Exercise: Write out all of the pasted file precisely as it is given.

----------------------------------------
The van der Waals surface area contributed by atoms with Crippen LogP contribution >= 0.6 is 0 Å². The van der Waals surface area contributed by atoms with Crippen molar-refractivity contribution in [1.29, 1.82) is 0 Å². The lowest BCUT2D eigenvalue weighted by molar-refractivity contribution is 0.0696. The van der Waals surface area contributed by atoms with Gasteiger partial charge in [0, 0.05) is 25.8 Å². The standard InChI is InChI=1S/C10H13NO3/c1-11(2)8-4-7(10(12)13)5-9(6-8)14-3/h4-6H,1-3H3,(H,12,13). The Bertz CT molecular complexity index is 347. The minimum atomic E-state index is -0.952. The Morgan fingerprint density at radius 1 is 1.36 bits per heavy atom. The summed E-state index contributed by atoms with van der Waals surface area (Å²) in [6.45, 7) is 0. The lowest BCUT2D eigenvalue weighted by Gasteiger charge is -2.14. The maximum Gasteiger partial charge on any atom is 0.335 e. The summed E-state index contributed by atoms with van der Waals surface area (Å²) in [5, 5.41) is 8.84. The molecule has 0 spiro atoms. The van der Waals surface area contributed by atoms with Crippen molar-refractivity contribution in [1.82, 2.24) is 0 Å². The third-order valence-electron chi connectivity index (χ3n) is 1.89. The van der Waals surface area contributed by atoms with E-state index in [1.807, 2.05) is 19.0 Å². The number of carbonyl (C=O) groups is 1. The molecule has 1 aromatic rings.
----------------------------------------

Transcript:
The van der Waals surface area contributed by atoms with Crippen LogP contribution >= 0.6 is 0 Å². The van der Waals surface area contributed by atoms with Crippen molar-refractivity contribution in [1.29, 1.82) is 0 Å². The lowest BCUT2D eigenvalue weighted by molar-refractivity contribution is 0.0696. The van der Waals surface area contributed by atoms with Gasteiger partial charge in [0, 0.05) is 25.8 Å². The standard InChI is InChI=1S/C10H13NO3/c1-11(2)8-4-7(10(12)13)5-9(6-8)14-3/h4-6H,1-3H3,(H,12,13). The Bertz CT molecular complexity index is 347. The minimum atomic E-state index is -0.952. The Morgan fingerprint density at radius 1 is 1.36 bits per heavy atom. The summed E-state index contributed by atoms with van der Waals surface area (Å²) in [6.45, 7) is 0. The lowest BCUT2D eigenvalue weighted by Gasteiger charge is -2.14. The maximum Gasteiger partial charge on any atom is 0.335 e. The summed E-state index contributed by atoms with van der Waals surface area (Å²) in [5, 5.41) is 8.84. The molecule has 0 spiro atoms. The van der Waals surface area contributed by atoms with Crippen molar-refractivity contribution in [1.82, 2.24) is 0 Å². The third-order valence-electron chi connectivity index (χ3n) is 1.89. The van der Waals surface area contributed by atoms with E-state index in [1.807, 2.05) is 19.0 Å². The number of carbonyl (C=O) groups is 1. The molecule has 1 aromatic rings.